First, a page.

4 stars SOME VERY FINE MUSIC! Although it took me a few listens to see the excellence in this cd, I've come to realize that it does contain some very fine music in deed! Although there might be some other compilation cd's out there sampling Spanish and/or Andalusian progressive rock, I am not familiar with them. And with that in mind, I can't but recommend this cd highly for a taste of her progressive music. I have grown to admire this disc and the music within. Spain is somewhat neglected in some prog rock sites and circles, along with South America and Eastern Europe. So if you would like a quality starting point to sample some Spanish/Andalusian progressive rock this would be a good place to start. I know that even though I have and know of some of prog rock acts from the neighborhood, this cd gives me 4 or 5 other compelling bands to check into a little further!

Take care and enjoy God's gift of music!

 Leader of the Starry Skies: A Tribute to Tim Smith, Songbook 1 by VARIOUS ARTISTS (TRIBUTES) album cover Studio Album, 2010
4.54 | 14 ratings

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Leader of the Starry Skies: A Tribute to Tim Smith, Songbook 1
Various Artists (Tributes) Various Genres

Review by siLLy puPPy
Collaborator PSIKE, JR/F/Canterbury & Eclectic Teams

4 stars TIM SMITH ( 3 July 1961 - 21 July 2020 ) was without doubt one of the most respected musicians of the art rock world to emerge in the last 50 years with his unique mix of psychedelic pop, progressive rock and post-punk with the Cardiacs as well as the lesser known acts The Sea Nymphs, Spratley Japs and Panixphere. Add to that a short stint in Mr & Mrs Smith & Mr Drake as well as a solo album titled "Tim Smith's Extra Special OceanLandWorld." The man is considered a true genius in the world of pronk (prog x punk) for the innovative songwriting techniques employed on the Cardiacs albums that began under the moniker Cardiac Arrest. Albums like "A Little Man and a House and the Whole World Window" and "On Land and in the Sea" are considered by many including myself to be absolute masterpieces of indie DIY art rock that please punk rockers and hardened proggers alike. No easy feat there.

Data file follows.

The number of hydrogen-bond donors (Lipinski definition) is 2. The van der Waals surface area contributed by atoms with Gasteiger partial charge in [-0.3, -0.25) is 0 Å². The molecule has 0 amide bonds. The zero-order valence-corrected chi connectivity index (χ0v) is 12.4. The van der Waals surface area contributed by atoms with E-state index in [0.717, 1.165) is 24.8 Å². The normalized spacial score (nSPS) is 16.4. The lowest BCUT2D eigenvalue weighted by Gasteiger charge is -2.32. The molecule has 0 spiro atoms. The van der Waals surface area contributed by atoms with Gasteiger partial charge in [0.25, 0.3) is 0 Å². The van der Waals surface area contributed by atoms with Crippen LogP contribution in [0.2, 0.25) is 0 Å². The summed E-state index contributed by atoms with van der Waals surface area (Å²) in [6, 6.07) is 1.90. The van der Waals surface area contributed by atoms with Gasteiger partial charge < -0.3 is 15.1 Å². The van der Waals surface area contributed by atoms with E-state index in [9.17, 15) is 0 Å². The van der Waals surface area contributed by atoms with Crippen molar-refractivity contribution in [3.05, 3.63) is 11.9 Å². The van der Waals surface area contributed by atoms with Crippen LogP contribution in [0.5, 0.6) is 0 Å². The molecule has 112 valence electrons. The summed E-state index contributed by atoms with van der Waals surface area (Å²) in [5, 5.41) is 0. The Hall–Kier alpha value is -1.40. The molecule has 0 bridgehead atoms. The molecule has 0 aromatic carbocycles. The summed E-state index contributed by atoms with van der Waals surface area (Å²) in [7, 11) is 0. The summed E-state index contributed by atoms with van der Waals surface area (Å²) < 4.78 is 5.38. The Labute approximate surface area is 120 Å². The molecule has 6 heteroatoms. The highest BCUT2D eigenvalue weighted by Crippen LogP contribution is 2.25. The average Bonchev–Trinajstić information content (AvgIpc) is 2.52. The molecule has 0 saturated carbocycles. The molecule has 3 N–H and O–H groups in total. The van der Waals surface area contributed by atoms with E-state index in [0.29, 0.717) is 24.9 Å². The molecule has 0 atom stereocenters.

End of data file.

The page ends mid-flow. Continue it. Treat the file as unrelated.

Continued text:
In response to TIM SMITH's combo heart attack and stroke that took place in 2008 and landed him in a London hospital, the compilation LEADER OF THE STARRY SKIES: A TRIBUTE TO TIM SMITH, SONGBOOK 1 was created by a long list of artists who either stated a strong Cardiacs influence or an above average admiration in SMITH's musical heritage including a few musicians who worked with the Cardiacs directly. This album of 17 tracks was released to raise funds for his ongoing care and recovery which also signified how a given artist can be extremely loved in the underground world of music but still reaped very few financial rewards from his / her contributions to the said underground. While the album was released in 2010 and is still available, the original preorder edition offered a 14-track bonus disc titled "A Loyal Companion." Unfortunately there are few samples of this bonus disc so i can only review the one album that clocks in at 73:47 and features popular artists such as Steven Wilson, Oceansize, North Sea Orchestra and Knifeworld covering their favorite TIM SMITH tunes.